Jump back in time as much as 145 million years. A good portion of North America's Midwest was a lush subtropical habitat complete with a vast inland sea. This is where the dinosaurs roamed. Fast forward to the present to stand surrounded by the eroded chimneys of rock and maroon-striped canyons and coulees of the Canadian Badlands. The ancient seabed holds the world’s richest deposits of prehistoric fossils and dinosaur finds. Since the 19th century, many of the most important discoveries were made right here, including our very own Albertosaurus.
A brand new species of horned dinosaur, Regaliceratops peterhewsiwas recently discovered in southwestern Alberta. Visit the Fossils in Focus exhibit at the Royal Tyrrell Museum of Palaeontology and find out why it’s nicknamed “Hellboy.”
Alberta’s badlands can be found primarily in the central and southern parts of the province. But did you know we have badlands in the northwest? Alberta’s Fossil Trail spans 2,500 km (1,553 mi), running through the province from northwest to southeast.
Badlands. Bonebeds. Big. Here’s your Dinosaur Adventure checklist.
Royal Tyrrell Museum of Palaeontology
Plan to spend the better part of a day here, just seven minutes from the town of Drumheller. This world class facility houses the largest collection of cretaceous fossils on the planet, including dozens of reconstructed skeletons. Find out why they call their T-rex “Black Beauty.” Learn about the "last sea dragon," a 75 million year old sea reptile. Visit the rotating exhibits featuring some of the most significant specimens in the museum’s extensive collection. Stay for a family sleepover and snore with the dinosaurs in Dinosaur Hall. Go on a genuine guided dinosaur dig.
Dinosaur Provincial Park
This UNESCO World Heritage Site is famous for its bonebeds and much of the Tyrrell’s excavations take place through their field station here. For dinosaur lovers who want to follow in the footsteps of palaeontologists, sign up for a 1, 2 or 3-day guided excavation program where you take part in real fossil digs that contribute to ongoing research at the Royal Tyrrell Museum.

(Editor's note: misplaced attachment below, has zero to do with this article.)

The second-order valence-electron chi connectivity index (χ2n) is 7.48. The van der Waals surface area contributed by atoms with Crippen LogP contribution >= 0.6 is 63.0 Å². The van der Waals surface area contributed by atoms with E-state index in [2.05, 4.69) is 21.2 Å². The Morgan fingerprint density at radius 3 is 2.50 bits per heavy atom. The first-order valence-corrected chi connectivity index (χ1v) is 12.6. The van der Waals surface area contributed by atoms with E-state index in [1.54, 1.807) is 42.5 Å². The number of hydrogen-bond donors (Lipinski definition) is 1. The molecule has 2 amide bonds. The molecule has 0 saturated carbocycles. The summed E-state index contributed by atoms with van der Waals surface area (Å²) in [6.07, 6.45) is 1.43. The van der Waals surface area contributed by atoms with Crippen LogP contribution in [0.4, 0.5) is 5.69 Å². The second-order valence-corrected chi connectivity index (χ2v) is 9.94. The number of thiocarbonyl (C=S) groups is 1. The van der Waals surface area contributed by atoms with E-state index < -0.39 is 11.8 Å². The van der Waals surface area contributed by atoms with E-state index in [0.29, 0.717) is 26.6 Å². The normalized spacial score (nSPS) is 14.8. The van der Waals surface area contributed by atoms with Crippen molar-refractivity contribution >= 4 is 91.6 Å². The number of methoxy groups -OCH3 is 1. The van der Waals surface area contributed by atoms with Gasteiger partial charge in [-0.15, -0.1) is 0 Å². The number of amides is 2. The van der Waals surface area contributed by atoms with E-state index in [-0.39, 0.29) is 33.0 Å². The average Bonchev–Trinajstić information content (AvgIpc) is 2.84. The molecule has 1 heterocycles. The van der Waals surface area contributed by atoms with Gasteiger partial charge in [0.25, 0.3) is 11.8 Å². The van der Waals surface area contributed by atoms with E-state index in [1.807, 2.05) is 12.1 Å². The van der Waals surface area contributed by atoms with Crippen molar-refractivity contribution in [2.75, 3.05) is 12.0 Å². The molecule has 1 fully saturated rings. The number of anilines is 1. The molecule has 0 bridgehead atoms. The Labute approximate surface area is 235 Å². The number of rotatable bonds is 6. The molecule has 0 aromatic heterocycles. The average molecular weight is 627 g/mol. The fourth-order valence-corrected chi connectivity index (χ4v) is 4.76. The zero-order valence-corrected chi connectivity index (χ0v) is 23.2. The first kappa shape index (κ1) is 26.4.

Visit our page on Dinosaur Provincial Park to learn about many more experiences you can take part in.
In Alberta’s northern badlands, close to Grande Prairie lies the recently discovered Pipestone Creek bonebed – a massive gravesite of the Pachyrhinosaurus, a plant eating dinosaur, dating back 73 million years. Much of the site is yet to be excavated and new discoveries abound.
Supporting this ongoing excavation is the new Philip J. Currie Dinosaur Museum, fully opened to the public in September 2015. Named after the co-founder of the prestigious Royal Tyrrell Museum in Drumheller, this facility is an international institute for experiential learning and is rapidly becoming a mecca for palaeontologists around the world.
Immerse yourself in this highly interactive environment that uses state-of-the art technology where you can flesh out a skeleton at the touch of a button. Take a virtual helicopter tour of the bonebed or sign up for a real life tour. Displays include five newly named dinosaurs never before reconstructed.
Where the Dinosaurs Roam
Minutes from Edmonton but millions of years from the present, dinosaurs are on the move in Jurassic Forest. Take a guided safari around this 40 acre “prehistoric preserve” along a winding boardwalk through old growth forest. From the duck-billed Edmontosaurus to the mighty Tyrannosaurus rex, you’ll be surprised at just how realistic the forest’s 50 life sized animatronic residents are. Interactive displays and a palaeontological dig site offer deeper insight into the area’s rich fossil deposits.
Venture into Prehistoric Park at the Calgary Zoo to see life-sized dinosaurs around every corner. Don’t miss the popular Dinosaurs Alive exhibit, where 16 realistic, fleshy models move and roar – louder than the lions at dinner time! Hunt for fossils at the dig site and send a selfie of you and a dinosaur egg.
Devil’s Coulee Dinosaur and Heritage Museum
In the town of Warner about half an hour northwest of the Alberta/Montana border is a hidden gem of a museum devoted to a nearby find of a hadrosaur (duck-billed dinosaur) nesting ground, complete with fossilized eggs, embryonic and young adult skeletons. Devil’s Coulee Museum tells a fascinating tale of discovery which went a long way to proving the theory that dinos were social creatures who came together to raise their young. New finds are ongoing. Take a two-hour guided hike into the heart of Devil’s Coulee and learn to identify fossils in their original settings.
A Different Take on Dino in the Canadian Badlands
- Visit the World’s Largest Dinosaur at Drumheller’s visitor information centre, climb up 25 m (82 ft) inside the T-rex for spectacular views through the open jaws of the beast.
- Get a bird’s eye view of the land the dinosaurs roamed with a Mountain View Helicopters aerial tour.
- Golf in Alberta’s ancient badlands amongst striped sandstone hills and pinnacles of eroded rock. Carefully constructed around dinosaur bonebeds, Dinosaur Trail Golf & Country Club’s back nine is said to be the most challenging on the continent.
Dinosaur Road Trips
Load up the RV, bring the family and make your own dino discoveries. We’ve put together a couple of multi-day road trips for you. Check out Dino Quest Across Alberta and Real Dinosaur Adventures in Alberta.